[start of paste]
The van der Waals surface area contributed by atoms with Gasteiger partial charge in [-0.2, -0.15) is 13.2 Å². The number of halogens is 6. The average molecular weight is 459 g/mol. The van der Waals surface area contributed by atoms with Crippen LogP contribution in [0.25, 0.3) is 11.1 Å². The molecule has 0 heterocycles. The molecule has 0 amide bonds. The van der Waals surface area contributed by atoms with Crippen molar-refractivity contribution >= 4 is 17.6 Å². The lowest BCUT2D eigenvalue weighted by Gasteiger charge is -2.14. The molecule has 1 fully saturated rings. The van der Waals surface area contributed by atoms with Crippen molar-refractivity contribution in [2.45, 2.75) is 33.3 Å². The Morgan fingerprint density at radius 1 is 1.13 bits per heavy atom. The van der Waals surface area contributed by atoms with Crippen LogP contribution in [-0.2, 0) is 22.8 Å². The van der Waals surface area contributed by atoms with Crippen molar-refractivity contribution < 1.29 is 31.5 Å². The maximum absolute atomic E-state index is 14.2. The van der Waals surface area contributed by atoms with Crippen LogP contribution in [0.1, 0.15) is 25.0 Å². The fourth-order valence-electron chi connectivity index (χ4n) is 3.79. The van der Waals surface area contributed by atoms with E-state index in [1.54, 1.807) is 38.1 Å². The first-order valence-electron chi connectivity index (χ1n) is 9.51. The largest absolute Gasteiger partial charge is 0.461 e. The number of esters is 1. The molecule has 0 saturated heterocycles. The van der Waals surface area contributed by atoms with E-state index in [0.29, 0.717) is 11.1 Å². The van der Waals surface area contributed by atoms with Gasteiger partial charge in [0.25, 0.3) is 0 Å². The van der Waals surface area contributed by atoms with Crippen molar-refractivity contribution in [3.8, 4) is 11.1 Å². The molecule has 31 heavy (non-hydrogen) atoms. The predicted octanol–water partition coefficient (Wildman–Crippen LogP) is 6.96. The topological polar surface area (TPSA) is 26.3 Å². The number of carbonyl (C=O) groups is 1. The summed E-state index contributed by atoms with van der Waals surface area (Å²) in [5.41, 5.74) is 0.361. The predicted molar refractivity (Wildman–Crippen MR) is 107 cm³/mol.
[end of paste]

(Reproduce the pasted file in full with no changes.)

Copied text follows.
The van der Waals surface area contributed by atoms with Gasteiger partial charge in [-0.2, -0.15) is 13.2 Å². The number of halogens is 6. The average molecular weight is 459 g/mol. The van der Waals surface area contributed by atoms with Crippen LogP contribution in [0.25, 0.3) is 11.1 Å². The molecule has 0 heterocycles. The molecule has 0 amide bonds. The van der Waals surface area contributed by atoms with Crippen molar-refractivity contribution >= 4 is 17.6 Å². The lowest BCUT2D eigenvalue weighted by Gasteiger charge is -2.14. The molecule has 1 fully saturated rings. The van der Waals surface area contributed by atoms with Crippen molar-refractivity contribution in [2.45, 2.75) is 33.3 Å². The Morgan fingerprint density at radius 1 is 1.13 bits per heavy atom. The van der Waals surface area contributed by atoms with Crippen LogP contribution in [-0.2, 0) is 22.8 Å². The van der Waals surface area contributed by atoms with Crippen molar-refractivity contribution < 1.29 is 31.5 Å². The maximum absolute atomic E-state index is 14.2. The van der Waals surface area contributed by atoms with Crippen LogP contribution in [0.1, 0.15) is 25.0 Å². The fourth-order valence-electron chi connectivity index (χ4n) is 3.79. The van der Waals surface area contributed by atoms with E-state index in [1.54, 1.807) is 38.1 Å². The first-order valence-electron chi connectivity index (χ1n) is 9.51. The largest absolute Gasteiger partial charge is 0.461 e. The number of esters is 1. The molecule has 0 saturated heterocycles. The van der Waals surface area contributed by atoms with E-state index in [0.29, 0.717) is 11.1 Å². The van der Waals surface area contributed by atoms with Gasteiger partial charge in [0.25, 0.3) is 0 Å². The van der Waals surface area contributed by atoms with Crippen molar-refractivity contribution in [3.8, 4) is 11.1 Å². The molecule has 31 heavy (non-hydrogen) atoms. The predicted octanol–water partition coefficient (Wildman–Crippen LogP) is 6.96. The topological polar surface area (TPSA) is 26.3 Å². The number of carbonyl (C=O) groups is 1. The summed E-state index contributed by atoms with van der Waals surface area (Å²) in [5.41, 5.74) is 0.361. The predicted molar refractivity (Wildman–Crippen MR) is 107 cm³/mol.